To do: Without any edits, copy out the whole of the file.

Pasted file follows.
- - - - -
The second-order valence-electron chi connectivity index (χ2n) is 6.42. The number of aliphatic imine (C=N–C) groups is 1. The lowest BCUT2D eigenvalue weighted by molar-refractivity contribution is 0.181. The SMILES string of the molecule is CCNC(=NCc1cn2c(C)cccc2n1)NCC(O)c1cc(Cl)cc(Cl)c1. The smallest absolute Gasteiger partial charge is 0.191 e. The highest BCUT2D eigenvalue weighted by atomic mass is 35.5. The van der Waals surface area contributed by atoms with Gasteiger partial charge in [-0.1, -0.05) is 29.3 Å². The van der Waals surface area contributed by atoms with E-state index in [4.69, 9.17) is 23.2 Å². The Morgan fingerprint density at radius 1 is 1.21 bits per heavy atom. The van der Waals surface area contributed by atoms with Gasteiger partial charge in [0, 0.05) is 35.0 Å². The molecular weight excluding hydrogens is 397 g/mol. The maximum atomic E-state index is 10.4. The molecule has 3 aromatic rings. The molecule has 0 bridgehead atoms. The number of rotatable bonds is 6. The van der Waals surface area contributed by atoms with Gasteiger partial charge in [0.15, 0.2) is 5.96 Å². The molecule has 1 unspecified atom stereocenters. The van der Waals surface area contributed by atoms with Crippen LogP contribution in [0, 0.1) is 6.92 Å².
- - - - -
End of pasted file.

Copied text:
The second-order valence-electron chi connectivity index (χ2n) is 6.42. The number of aliphatic imine (C=N–C) groups is 1. The lowest BCUT2D eigenvalue weighted by molar-refractivity contribution is 0.181. The SMILES string of the molecule is CCNC(=NCc1cn2c(C)cccc2n1)NCC(O)c1cc(Cl)cc(Cl)c1. The smallest absolute Gasteiger partial charge is 0.191 e. The highest BCUT2D eigenvalue weighted by atomic mass is 35.5. The van der Waals surface area contributed by atoms with Gasteiger partial charge in [-0.1, -0.05) is 29.3 Å². The van der Waals surface area contributed by atoms with E-state index in [4.69, 9.17) is 23.2 Å². The Morgan fingerprint density at radius 1 is 1.21 bits per heavy atom. The van der Waals surface area contributed by atoms with Gasteiger partial charge in [0, 0.05) is 35.0 Å². The molecular weight excluding hydrogens is 397 g/mol. The maximum atomic E-state index is 10.4. The molecule has 3 aromatic rings. The molecule has 0 bridgehead atoms. The number of rotatable bonds is 6. The van der Waals surface area contributed by atoms with Gasteiger partial charge in [0.15, 0.2) is 5.96 Å². The molecule has 1 unspecified atom stereocenters. The van der Waals surface area contributed by atoms with Crippen LogP contribution in [0, 0.1) is 6.92 Å².